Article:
THE new leader of Hartlepool Borough Council has today outlined his vision for the town and said the new system of governance is about “shared responsibility”.
Labour group leader Christopher Akers-Belcher has taken over the reins as council leader as part of major changes to the way the local authority is run.
The directly-elected post of Mayor, previously held by Stuart Drummond, has been scrapped in favour of a committee system with a council leader.
Coun Akers-Belcher, who takes the top job because he is leader of the largest political group on Hartlepool Council, admits the authority is facing a “significant challenge” making further cuts of around £20m over the next three years.
He told the Mail: “Hartlepool Borough Council is experiencing a historic change as we democratically move from the mayoral model of governance to our new committee system.
“The new style of governance is about shared responsibility, by all councillors, to plan for the future to meet the collective community aims of the residents of our town.
“With the significant financial challenges we face in Hartlepool, we will be required to make some very difficult decisions, accommodating the present conditions but changing for what will be an unpredictable future.”
He said through that they must retain a “vibrant and strong council” which remains committed to achieving equality.
As leader of the council, Coun Akers-Belcher will receive a special responsibility allowance (SRA) of £17,301 on top of the basic allowance of £5,767.
Coun Akers-Belcher said he believes the new committee system will mean decisions are made more quickly and he is confident the governance arrangements will save around £140,000 a year, compared to the directly-elected mayor and cabinet system.
The 45-year-old dad-of-four and grandad-of-one, from Westbrooke Avenue, Hartlepool, has 22 years experience in local government including 15 years at Easington Council in the benefits and counter fraud team.
Coun Akers-Belcher, who also worked as benefits manager at Hartlepool Council for seven years, said: “Unquestionably our greatest resource in the council is the workforce that works tirelessly providing a wide range of support, expertise and talent.
“We shall as a council need to continue to challenge the barriers that prevent all staff from realising their full potential.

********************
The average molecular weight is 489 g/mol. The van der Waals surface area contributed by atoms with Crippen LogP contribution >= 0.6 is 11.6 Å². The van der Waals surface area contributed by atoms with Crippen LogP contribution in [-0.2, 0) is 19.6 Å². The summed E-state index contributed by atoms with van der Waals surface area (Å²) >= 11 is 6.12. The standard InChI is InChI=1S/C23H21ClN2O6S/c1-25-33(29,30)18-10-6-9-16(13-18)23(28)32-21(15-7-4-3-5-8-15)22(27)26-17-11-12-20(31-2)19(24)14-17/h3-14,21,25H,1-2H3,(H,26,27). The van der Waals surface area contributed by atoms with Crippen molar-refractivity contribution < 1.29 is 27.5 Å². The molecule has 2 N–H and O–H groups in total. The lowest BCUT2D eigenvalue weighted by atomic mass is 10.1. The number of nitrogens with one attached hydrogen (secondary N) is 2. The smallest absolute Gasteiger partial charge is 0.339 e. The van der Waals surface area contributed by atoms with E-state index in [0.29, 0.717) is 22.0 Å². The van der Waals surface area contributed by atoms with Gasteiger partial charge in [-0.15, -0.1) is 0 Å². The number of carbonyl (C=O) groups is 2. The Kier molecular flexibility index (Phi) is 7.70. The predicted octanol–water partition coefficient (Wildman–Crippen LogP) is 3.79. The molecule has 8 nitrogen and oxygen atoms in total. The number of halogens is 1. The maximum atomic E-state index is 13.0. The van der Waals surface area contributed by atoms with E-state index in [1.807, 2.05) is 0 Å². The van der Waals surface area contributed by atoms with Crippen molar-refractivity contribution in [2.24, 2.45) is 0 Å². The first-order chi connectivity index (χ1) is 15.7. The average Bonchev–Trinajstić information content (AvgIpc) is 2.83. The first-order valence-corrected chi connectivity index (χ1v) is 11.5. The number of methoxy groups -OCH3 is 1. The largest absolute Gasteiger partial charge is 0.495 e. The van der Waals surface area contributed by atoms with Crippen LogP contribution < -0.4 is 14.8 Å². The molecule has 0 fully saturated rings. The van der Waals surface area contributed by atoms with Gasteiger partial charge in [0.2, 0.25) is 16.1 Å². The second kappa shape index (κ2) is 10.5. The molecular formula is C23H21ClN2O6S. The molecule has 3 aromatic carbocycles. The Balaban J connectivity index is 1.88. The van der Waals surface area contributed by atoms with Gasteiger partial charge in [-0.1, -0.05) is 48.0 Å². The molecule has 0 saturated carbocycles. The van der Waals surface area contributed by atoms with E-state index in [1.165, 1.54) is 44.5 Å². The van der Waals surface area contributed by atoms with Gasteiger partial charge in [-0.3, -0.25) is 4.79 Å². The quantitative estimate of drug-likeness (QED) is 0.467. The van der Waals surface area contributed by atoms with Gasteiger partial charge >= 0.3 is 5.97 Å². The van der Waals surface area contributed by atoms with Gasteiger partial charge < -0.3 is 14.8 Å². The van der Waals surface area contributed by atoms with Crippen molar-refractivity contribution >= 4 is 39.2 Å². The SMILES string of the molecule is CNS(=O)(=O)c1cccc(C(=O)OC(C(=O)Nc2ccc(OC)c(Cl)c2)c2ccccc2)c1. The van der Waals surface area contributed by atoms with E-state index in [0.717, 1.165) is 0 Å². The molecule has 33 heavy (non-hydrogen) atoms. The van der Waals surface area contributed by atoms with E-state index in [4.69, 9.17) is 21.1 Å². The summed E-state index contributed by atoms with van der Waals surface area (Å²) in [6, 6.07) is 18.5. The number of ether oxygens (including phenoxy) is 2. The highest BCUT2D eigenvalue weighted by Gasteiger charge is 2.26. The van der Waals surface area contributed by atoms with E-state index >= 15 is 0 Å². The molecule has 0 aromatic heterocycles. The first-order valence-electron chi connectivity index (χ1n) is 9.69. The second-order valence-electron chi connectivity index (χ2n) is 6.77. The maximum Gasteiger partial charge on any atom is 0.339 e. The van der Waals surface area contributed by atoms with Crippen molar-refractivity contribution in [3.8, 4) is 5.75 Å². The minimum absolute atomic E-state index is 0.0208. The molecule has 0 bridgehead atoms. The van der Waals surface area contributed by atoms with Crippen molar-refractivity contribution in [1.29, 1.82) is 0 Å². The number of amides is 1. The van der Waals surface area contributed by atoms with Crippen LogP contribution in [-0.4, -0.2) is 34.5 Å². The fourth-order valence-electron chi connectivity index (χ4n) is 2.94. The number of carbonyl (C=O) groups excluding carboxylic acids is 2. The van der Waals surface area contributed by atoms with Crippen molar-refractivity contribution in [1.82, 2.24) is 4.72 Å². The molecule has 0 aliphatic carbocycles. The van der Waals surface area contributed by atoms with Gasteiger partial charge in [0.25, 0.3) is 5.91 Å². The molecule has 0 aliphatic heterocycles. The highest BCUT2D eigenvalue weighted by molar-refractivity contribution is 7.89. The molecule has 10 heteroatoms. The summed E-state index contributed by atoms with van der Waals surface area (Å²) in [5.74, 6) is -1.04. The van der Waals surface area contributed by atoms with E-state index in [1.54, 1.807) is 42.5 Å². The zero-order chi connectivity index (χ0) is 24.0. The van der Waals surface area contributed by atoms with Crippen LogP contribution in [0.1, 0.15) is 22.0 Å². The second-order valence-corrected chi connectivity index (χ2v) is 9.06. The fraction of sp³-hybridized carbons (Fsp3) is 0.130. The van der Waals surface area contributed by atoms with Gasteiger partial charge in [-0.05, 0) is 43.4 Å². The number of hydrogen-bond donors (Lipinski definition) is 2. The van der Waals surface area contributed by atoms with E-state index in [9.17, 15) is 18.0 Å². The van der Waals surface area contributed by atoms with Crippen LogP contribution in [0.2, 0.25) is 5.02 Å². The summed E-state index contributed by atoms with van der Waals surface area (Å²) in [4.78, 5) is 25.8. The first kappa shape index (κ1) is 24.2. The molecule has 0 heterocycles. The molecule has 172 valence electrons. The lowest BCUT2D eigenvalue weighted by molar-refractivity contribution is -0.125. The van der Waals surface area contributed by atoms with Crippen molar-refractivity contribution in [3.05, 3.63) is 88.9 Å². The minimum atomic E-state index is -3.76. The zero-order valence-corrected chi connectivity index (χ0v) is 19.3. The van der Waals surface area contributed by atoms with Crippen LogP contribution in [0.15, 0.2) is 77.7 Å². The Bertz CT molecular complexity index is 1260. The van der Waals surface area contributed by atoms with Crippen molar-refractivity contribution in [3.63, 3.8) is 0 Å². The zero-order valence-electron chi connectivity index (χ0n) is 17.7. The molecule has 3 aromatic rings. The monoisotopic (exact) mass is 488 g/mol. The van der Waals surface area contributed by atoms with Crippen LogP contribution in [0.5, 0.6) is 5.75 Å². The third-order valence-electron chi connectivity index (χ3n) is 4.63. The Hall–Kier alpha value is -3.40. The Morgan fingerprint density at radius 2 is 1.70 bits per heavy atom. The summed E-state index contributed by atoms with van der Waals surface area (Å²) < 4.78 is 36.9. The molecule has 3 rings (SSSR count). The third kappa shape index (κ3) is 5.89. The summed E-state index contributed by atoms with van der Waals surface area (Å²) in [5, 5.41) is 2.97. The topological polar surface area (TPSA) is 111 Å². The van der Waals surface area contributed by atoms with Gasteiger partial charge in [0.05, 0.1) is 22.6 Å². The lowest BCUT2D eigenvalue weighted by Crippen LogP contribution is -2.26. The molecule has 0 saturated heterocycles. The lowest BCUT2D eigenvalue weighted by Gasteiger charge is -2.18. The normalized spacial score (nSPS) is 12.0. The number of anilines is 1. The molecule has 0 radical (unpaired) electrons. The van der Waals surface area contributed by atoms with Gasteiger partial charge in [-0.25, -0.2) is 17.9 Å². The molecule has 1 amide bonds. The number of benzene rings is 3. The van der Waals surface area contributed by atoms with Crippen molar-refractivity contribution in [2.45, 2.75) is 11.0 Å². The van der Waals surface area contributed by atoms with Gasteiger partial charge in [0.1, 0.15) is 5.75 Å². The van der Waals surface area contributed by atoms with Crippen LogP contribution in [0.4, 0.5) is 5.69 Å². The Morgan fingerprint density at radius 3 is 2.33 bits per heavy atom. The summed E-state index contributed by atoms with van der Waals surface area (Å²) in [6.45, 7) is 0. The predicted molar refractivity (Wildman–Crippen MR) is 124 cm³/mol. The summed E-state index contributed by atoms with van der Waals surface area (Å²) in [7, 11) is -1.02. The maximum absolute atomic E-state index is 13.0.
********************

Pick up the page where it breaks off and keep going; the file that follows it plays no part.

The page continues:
“At the heart of our success is basic competence as a council, providing quality services and value for money.”
He called on people to put “trust” in the new model of governance in a bid to create a “stronger, safer and more prosperous Hartlepool”.
Coun Akers-Belcher first became a councillor in 2009 and said he never dreamed he would become leader of the council within four years.
Former Hartlepool United mascot Stuart Drummond was Mayor of Hartlepool for 11 years, from 2002, before a referendum late last year voted to scrap the mayoral system in favour of the committee structure.
Cuncillor Akers-Belcher outlined his main priorities for Hartlepool:
• Education and improving school attainment levels within secondary schools in Hartlepool is the main priority.
He said: “That is high on the priority list and the first thing we will look at.”
• A greater focus on providing services and creating jobs through projects like the council’s Empty Homes scheme.
He said: “We want to be the largest employer in the town, delivering services.”
Coun Akers-Belcher added that the council had already brought 50 out of the targeted 100 houses and said that was a “solid investment”.
• Re-examining council plans to buy Jacksons Landing, at Hartlepool Marina, the former Odeon cinema and the Longscar Centre at Seaton Carew to ensure the plans are “viable and robust”.
He said: “These buildings do blight people’s perceptions of Hartlepool and those are three that have just rumbled on over the last couple of years.”
• Revisit the Mill House Master Plan proposals and the potential sale of the council-owned Victoria Park to Hartlepool United Football Club.
Coun Akers-Belcher said: “It is whether the people of Hartlepool want that.
“At the moment it is owned by the people of Hartlepool because it is a council-owned asset.”
• Collaboration. Coun Akers-Belcher said he “embraces” the idea of collaborating services with neighbouring local authorities, rather than sharing staff, as long as the best service is being provided.
• He said he would even consider free swimming sessions for certain groups during the summer holidays to promote health and wellbeing or free car parking for residents at Christmas time to help boost the local economy.